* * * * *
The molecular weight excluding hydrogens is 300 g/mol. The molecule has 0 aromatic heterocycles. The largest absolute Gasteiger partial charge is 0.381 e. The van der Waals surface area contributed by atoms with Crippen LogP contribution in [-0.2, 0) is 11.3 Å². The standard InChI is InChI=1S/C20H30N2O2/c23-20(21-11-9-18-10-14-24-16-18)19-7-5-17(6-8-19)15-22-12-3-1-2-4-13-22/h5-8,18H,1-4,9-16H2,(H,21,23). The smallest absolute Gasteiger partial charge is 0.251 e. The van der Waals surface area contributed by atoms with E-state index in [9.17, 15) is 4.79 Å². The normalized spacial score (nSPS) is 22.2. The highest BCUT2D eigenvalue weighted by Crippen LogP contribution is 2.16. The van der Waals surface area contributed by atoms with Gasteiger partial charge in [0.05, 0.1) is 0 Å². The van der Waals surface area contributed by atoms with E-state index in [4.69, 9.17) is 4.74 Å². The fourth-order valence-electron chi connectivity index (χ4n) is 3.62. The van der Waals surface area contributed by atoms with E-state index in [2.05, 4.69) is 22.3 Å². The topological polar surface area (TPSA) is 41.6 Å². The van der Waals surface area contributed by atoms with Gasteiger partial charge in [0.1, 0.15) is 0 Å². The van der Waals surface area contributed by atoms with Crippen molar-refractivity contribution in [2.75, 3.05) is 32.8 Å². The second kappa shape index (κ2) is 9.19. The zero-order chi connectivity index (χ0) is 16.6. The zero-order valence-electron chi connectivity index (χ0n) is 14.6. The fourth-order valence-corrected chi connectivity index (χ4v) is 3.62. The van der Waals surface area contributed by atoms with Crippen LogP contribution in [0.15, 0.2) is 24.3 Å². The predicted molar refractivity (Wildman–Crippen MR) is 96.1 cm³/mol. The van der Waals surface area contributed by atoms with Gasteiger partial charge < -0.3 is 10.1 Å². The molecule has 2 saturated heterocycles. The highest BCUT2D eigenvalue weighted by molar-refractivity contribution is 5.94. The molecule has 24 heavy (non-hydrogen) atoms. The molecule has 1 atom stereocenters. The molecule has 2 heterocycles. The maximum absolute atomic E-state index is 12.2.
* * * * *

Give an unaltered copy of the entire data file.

The molecular weight excluding hydrogens is 300 g/mol. The molecule has 0 aromatic heterocycles. The largest absolute Gasteiger partial charge is 0.381 e. The van der Waals surface area contributed by atoms with Crippen LogP contribution in [-0.2, 0) is 11.3 Å². The standard InChI is InChI=1S/C20H30N2O2/c23-20(21-11-9-18-10-14-24-16-18)19-7-5-17(6-8-19)15-22-12-3-1-2-4-13-22/h5-8,18H,1-4,9-16H2,(H,21,23). The smallest absolute Gasteiger partial charge is 0.251 e. The van der Waals surface area contributed by atoms with E-state index in [9.17, 15) is 4.79 Å². The normalized spacial score (nSPS) is 22.2. The highest BCUT2D eigenvalue weighted by Crippen LogP contribution is 2.16. The van der Waals surface area contributed by atoms with Gasteiger partial charge in [0.05, 0.1) is 0 Å². The van der Waals surface area contributed by atoms with E-state index in [4.69, 9.17) is 4.74 Å². The fourth-order valence-electron chi connectivity index (χ4n) is 3.62. The van der Waals surface area contributed by atoms with E-state index in [2.05, 4.69) is 22.3 Å². The topological polar surface area (TPSA) is 41.6 Å². The van der Waals surface area contributed by atoms with Gasteiger partial charge in [0.1, 0.15) is 0 Å². The van der Waals surface area contributed by atoms with Crippen molar-refractivity contribution in [2.75, 3.05) is 32.8 Å². The second kappa shape index (κ2) is 9.19. The zero-order chi connectivity index (χ0) is 16.6. The zero-order valence-electron chi connectivity index (χ0n) is 14.6. The fourth-order valence-corrected chi connectivity index (χ4v) is 3.62. The van der Waals surface area contributed by atoms with Crippen LogP contribution in [0.15, 0.2) is 24.3 Å². The predicted molar refractivity (Wildman–Crippen MR) is 96.1 cm³/mol. The van der Waals surface area contributed by atoms with Gasteiger partial charge < -0.3 is 10.1 Å². The molecule has 2 saturated heterocycles. The highest BCUT2D eigenvalue weighted by molar-refractivity contribution is 5.94. The molecule has 24 heavy (non-hydrogen) atoms. The molecule has 1 atom stereocenters. The molecule has 2 heterocycles. The maximum absolute atomic E-state index is 12.2.